By Steve Holt, Copy Editor
The addition of black metal letters marked the final touch to one of the university’s biggest and most publicized construction efforts. “Williams Performing Arts Center,” they read.
The signage served as a welcome to students and faculty Monday as classes and practices officially began in the new building, but the building’s official dedication will take place Saturday.
The campus has never seen a building like the J. McDonald Williams Performing Arts Center and perhaps has not needed one more. The 92,000-square-foot center, which is said to be one of the top performance venues among colleges and universities in the Southwest, will house both the Departments of Music and Theatre. Both departments had been cramped for space and money for many years before.
“It was all kind of like waking up on Christmas morning,” said Ginger Morby, junior theatre ministry major from Houston, about the first week in Williams. “The professors were still getting used to the building and we have been finding new and exciting things every day.”
Adam Hester, chair of the Theatre Department, said excitement comes from having access to theatre classrooms for the first time ever and sharing the space with another program.
“The atmosphere was really electric as we got to teach in the spaces,” Hester said. “It’s been a great thing to be so close and rubbing elbows with people in the Music Department.”
Though the building process took longer than expected and the opening was delayed from the original October target date, Hester said the process has been worth it.
“It’s been an exciting process; it’s been a long process,” Hester said. “The administration has been wonderful keeping us in the loop and checking on our needs in the design process. We’ve been in this from the beginning.”
Dr. Paul Piersall, chair of the Department of Music, said his department’s arrival into the center is more than exciting and that working out the kinks is just part of the process.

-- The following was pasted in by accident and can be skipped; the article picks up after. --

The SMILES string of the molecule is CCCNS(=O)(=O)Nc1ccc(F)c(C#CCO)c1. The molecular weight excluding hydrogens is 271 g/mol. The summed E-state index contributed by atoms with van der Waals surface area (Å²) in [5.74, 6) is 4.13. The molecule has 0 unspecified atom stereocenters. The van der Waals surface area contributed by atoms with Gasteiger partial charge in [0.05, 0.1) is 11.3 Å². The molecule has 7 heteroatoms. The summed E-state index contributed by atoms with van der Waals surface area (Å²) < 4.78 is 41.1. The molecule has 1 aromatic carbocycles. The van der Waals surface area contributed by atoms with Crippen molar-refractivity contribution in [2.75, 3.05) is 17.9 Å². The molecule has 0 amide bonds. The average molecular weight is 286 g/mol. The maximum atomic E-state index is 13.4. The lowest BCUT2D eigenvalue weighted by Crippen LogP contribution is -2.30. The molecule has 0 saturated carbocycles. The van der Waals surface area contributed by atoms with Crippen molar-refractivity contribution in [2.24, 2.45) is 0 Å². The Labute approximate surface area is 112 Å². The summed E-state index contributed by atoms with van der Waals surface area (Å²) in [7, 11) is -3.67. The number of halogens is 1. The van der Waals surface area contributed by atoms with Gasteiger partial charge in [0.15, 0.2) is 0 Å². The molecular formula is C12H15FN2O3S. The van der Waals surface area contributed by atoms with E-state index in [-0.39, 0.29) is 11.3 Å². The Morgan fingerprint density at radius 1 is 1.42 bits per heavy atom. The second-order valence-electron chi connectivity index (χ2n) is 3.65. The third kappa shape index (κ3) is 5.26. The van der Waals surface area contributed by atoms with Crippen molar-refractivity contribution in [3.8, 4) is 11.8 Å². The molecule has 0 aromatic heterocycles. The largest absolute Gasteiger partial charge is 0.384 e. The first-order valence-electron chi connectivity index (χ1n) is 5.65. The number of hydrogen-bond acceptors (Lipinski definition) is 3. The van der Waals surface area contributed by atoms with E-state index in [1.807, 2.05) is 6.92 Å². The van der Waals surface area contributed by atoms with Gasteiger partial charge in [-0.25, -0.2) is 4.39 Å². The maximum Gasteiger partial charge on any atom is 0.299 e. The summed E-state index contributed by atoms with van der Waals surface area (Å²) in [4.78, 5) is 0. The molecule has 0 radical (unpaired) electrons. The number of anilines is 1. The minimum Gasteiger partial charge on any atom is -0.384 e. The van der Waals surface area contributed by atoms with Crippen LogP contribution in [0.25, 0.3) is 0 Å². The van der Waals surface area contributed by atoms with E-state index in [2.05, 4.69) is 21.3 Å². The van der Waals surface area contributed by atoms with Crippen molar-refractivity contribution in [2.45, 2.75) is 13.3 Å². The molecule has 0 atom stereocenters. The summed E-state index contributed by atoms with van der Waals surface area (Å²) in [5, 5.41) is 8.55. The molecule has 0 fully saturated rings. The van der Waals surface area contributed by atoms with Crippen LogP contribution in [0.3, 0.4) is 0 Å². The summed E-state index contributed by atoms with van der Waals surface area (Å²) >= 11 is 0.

“We are all elated,” Piersall said. “Any new building will have a lot of little things to work out, but this facility is fantastic and we are delighted to be in it.”
Both the Music and Theatre departments will benefit from the 325-seat Lewis and Jerry Fulks Theatre, the 282-seat Recital Hall and the Clara and James Culp Theatre. Instrument and choral rehearsal halls, music labs, practice rooms and studios, dressing and laundry rooms, classrooms, choral and band libraries and faculty offices and meeting rooms also grace the Williams Center.
Piersall said the building means two main things to the Music Department.
“First, it shows to the constituency and public that ACU is integrated in the arts,” Piersall said. “No. 2, having a state-of-the-art facility will help us in recruiting students.”
He said the building’s most impressive feature in his opinion is the north end of the building, which houses the Recital Hall and Fulks Theatre.
“The Recital Hall came out just as I envisioned it,” Piersall said. “It can be tuned to soloist and piano performances, so it is a hall that can be tuned to many different music styles.”
Denyce Graves, a world-renowned operatic singer, will perform the hall’s inaugural concert on Jan. 21.
A grand opening dedication will take place Saturday, with ceremonies to dedicate the 28 dedicated rooms, theatres and offices. A ribbon-cutting ceremony to officially open the center will include the building’s primary benefactors, J. McDonald Williams and Judith Alguire Williams.
Both “Don” and Judith graduated from ACU in 1963, and gave $10 million of the $14 million cost of the building. Don has been a supporter of ACU and a trustee for many years, and was named Outstanding Alumnus of the Year in 1986.
The architectural firm that laid the plans for the Williams Center was The Tittle Luther Partnership of Abilene with Keating/Khang Architects of Santa Monica, Calif., consulting in the design process. Hill & Wilkinson of Plano completed the construction on the building.
Brian David, music major from Georgetown, says the only setback to the Williams Center’s completion is its timing-his being a senior.
“I would prefer to have had it for more years and get more use out of it,” David said. “But I’m glad the younger students get to use and enjoy it.”